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The U.S. District Judge presiding over all Mirena IUD migration and perforation lawsuits has excluded the testimony of several key expert witnesses for the plaintiffs, potentially leaving about 1,200 women without the ability to establish causation in their cases and putting the future of the litigation in doubt.
Mirena IUD is a long-active form of birth control implanted into the uterus to prevent pregnancy for up to five years. However, in recent years, a growing number of product liability lawsuits have been filed by women nationwide who experienced painful and debilitating complications from Mirena, where the T-shaped IUD perforated the uterus or moved out of position, causing severe internal injuries and often resulting in the need for surgical removal.
Since April 2013, all Mirena cases filed throughout the federal court system involving migration and perforation injuries have been centralized before U.S. District Judge Cathy Seibel in the Southern District of New York, as part of an MDL, or multidistrict litigation.
As of February 16, at least 1,255 cases were pending before Judge Seibel for coordinated discovery and pretrial proceedings, with more than 2,000 other cases pending in New Jersey state court, where similar centralized proceedings have been established before one judge as part of an MCL, or Multi-County Litigation.
As part of the coordinated pretrial proceedings in the Mirena MDL, a small group of “bellwether” trials were being prepared for early trial dates, with the first cases expected to begin in April 2016 to help gauge how juries may respond to certain evidence and testimony that is likely to be repeated throughout the litigation. However, Bayer Healthcare has challenged the admissibility of key expert testimony offered by plaintiffs in lawsuits over their popular form of birth control.
In an opinion and order (PDF) issued on March 8, Judge Seibel excluded the testimony of four plaintiff causation experts; Drs. Roger C. Young, John Jarrell, Susan Wray, and Richard Strassberg. The ruling also limited the testimony of Dr. Suzanne Parisian to regulatory issues, and Dr. April Zambelli-Weiner to epidemiological issues, and barred them from testifying on causation.
While some Bayer expert testimony was limited as well, the overall affect of the decision may leave plaintiffs with Mirena migration cases pending in the federal court system without the ability to establish that the birth control device caused their injuries. It is unclear what effect, if any, the ruling will have on cases pending in New Jersey state court.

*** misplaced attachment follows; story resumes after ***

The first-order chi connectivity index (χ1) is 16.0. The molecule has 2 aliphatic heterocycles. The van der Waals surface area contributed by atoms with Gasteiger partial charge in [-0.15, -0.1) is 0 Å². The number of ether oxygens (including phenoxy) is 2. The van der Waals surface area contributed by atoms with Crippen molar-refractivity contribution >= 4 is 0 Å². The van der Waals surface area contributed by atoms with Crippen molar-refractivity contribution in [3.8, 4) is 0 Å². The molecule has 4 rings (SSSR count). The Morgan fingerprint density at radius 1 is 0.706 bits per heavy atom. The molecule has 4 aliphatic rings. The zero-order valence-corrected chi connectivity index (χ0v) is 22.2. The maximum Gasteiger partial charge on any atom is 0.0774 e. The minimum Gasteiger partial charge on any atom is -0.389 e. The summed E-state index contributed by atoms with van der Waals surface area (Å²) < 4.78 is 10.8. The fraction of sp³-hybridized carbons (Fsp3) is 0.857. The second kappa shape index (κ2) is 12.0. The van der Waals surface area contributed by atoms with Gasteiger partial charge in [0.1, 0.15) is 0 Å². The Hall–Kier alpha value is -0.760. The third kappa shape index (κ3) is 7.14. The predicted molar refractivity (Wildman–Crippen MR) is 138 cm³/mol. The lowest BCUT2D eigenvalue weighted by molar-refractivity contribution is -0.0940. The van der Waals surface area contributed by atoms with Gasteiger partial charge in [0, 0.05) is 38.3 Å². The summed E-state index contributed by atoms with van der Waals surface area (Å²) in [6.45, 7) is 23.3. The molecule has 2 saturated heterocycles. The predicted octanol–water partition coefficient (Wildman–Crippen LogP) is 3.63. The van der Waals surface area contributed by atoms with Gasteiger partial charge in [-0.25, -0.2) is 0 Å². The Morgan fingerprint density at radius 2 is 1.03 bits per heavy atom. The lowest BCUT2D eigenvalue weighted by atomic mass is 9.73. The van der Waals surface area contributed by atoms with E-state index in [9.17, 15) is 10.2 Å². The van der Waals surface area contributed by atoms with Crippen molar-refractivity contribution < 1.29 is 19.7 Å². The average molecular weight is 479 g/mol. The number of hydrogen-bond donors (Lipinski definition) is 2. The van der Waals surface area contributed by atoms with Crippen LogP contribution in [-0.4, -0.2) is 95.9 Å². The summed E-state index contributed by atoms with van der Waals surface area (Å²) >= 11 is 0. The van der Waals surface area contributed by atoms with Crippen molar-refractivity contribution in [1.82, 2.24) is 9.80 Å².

Judge Seibel has asked both parties to submit letters to her on how the decision will affect a pending motion for summary judgment by Bayer, which seeks to dismiss case in the MDL. At a minimum, it appears that the ruling will result in a delay of bellwether trials pending any appeals, but it puts the entire future of the federal litigation over Mirena migration and perforation injury claims in question.
A small group of bellwether cases are also being prepared for trial in New Jersey state court, where the litigation is centralized before Superior Court Judge Brian R. Martinotti in Bergen County, New Jersey. According to a pretrial order issued on February 12, a number of pretrial deadlines have been established, with a Pretrial Conference set for June 22, 2016.
Mirena Pseudotumor Cerebri Lawsuits
In addition to claims over migration and perforation injuries, Bayer also faces a growing number of pseudotumor cerebri lawsuits filed by women nationwide who allege the Mirena implant caused them to suffer a serious buildup of fluid pressure on the brain, which can result in severe headaches, vision problems and blindness.
The expert ruling in the MDL will have no effect on these lawsuits, which are currently proceeding without any centralized case management in the federal court system.
Pseudotumor cerebri (PTC), which is sometimes reffered to as idiopathic intracranial hypertension (IIH), develops when cerebrospinal fluid levels become elevated, which causes increased pressure in the skull, acting like a tumor. Victims often develop swelling of the optic disk, and ringing in the ears known as tinnitus, together with other side effects.
As a result of Bayer’s alleged failure to adequately warn about the link between Mirena and pseudotumor cerebri, most doctors were unaware that the birth control implant may be a potential cause of intercranial hypertension, plaintiffs argue.
In several other places around the world, including South Africa and Hong Kong, Mirena warning labels include information about the risk that papilledema as a possible side effect of Mirena. However, Bayer has not given women in America or the U.S. medical community the same warning.
Amid a growing number of Mirena pseudotumor cerebri cases filed throughout the federal court system, a request was filed last year with the U.S. Judicial Panel on Multidistrict Litigation (JPML) to centralize the cases before one judge. However, that request was rejected, so PTC/IIH claims filed by other women are proceeding without coordinated pretrial proceedings.